On April 15th, 1945, shortly before the end of the Second World War, the Nazi concentration camp at Belsen was liberated by the advancing British Army. A total of 70,000 of the camp’s inmates were subsequently discovered to have died, or to have been killed, here over the course of the war. Most of the dead were Jews from all over occupied Europe, including, famously, the diarist Anne Frank, and her sister Margot, from Amsterdam in the Netherlands. Note, though, that many Russian Prisoners-Of-War also died in Belsen (which had been used as a P.O.W. camp until 1943).
On April 21st, 1945, a team from the Friends [Quakers] Relief Service arrived to help clear the camp, to comfort the many dying inmates, and to care as best they could for the surviving ones.
My uncle, Eryl Hall Williams, was among them. In his 1993 book, “A Page Of History In Relief”, he wrote of the conditions encountered in the camp, in part as follows:
“All figures are unreliable, but the camp appears to have contained some 60,000 people in the worst possible conditions of overcrowding, starvation, squalor and disease. The Army had been at work for 6 days before the Red Cross teams arrived. All the soldiers working in Camp 1 were volunteers. So moved were they by the frightful condition of the internees that they had given up their month’s ration of sweets and cigarettes on their behalf, and a neighbouring unit also gave up their blankets.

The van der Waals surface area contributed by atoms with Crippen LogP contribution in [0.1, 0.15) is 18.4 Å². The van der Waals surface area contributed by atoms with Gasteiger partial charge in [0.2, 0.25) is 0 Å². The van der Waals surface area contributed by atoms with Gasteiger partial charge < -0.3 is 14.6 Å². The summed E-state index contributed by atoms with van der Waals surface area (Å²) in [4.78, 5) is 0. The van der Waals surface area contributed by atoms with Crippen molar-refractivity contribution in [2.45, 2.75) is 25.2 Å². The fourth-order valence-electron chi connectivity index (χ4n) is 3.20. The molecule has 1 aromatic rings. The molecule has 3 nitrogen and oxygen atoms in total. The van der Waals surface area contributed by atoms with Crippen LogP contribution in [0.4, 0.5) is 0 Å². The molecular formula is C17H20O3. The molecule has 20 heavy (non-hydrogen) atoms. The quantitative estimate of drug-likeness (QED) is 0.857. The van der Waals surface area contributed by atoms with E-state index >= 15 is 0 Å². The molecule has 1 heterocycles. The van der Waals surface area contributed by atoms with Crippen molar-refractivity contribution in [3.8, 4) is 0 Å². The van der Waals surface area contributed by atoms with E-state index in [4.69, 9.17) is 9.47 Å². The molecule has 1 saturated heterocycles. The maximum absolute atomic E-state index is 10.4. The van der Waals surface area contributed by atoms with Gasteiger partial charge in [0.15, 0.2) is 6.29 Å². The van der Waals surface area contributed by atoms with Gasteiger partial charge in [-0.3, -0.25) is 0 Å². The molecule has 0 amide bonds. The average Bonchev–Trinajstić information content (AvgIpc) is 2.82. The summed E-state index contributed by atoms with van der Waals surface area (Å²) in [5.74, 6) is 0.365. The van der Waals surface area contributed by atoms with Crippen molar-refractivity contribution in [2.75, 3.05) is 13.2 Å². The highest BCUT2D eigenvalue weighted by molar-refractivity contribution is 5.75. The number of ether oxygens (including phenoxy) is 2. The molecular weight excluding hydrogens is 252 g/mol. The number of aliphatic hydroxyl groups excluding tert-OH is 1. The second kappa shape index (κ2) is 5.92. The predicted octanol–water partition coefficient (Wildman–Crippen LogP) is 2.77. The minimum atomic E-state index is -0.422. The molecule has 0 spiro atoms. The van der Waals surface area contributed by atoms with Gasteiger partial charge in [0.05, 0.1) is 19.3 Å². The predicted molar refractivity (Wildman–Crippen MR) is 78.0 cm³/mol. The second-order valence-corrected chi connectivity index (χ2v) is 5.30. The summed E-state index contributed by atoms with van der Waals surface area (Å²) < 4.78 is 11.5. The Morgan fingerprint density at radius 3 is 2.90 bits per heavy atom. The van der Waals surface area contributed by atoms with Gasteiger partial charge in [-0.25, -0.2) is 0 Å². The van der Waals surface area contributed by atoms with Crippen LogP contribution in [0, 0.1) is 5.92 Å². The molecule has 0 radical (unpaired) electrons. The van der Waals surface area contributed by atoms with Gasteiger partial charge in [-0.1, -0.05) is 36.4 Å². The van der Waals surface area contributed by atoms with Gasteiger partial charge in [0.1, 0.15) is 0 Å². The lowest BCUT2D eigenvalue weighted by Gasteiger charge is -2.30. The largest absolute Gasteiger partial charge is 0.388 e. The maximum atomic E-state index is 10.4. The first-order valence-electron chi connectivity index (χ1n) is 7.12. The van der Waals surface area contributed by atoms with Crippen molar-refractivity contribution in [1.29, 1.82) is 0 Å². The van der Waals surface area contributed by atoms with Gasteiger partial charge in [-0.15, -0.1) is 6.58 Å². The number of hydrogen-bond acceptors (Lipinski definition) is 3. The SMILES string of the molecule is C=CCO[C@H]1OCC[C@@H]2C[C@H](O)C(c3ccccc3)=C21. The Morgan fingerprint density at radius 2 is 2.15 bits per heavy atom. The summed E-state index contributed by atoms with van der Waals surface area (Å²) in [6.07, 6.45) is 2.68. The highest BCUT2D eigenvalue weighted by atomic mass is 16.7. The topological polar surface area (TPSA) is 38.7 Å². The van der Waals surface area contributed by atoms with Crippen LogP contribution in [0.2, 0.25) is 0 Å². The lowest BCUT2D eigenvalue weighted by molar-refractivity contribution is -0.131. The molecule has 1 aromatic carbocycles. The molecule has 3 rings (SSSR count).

The camp consisted of about a square mile of army huts, divided into three blocks, the Men’s Lager, the Women’s Lager, and outside the inner wire, the S.S. quarters. Conditions in the Camp were not too bad until January 1945, it seems, when there was a vast influx of internees [arriving at the end of “death marches”] from camps further east. But when the British arrived, internees were packed at about 600 per large army hut, without running water or working sanitation. They had had nothing to eat for a week: before that for two months they had had 1 pint of swede soup each per day; before that for four months 2 pints of swede soup and a piece of bread each per day. They were dying at the rate of 600 per day of starvation and disease [14,000 of the camp’s inmates were to die in the days and weeks immediately after the liberation]. Typhus was endemic.
The impression of the first to enter was of an enormous horde of people reduced to the animal level. Cannibalism was said to have been witnessed by a Major of the R.A.M.C. [Royal Army Medical Corps] and is referred to in some detail in Dr. Fritz Leo’s account. In some of the huts, the sights, smells and sounds were beyond endurance. Everywhere was the vast concourse of scarecrow people, bodies incredibly emaciated, and faces stamped with a single expression of despair”.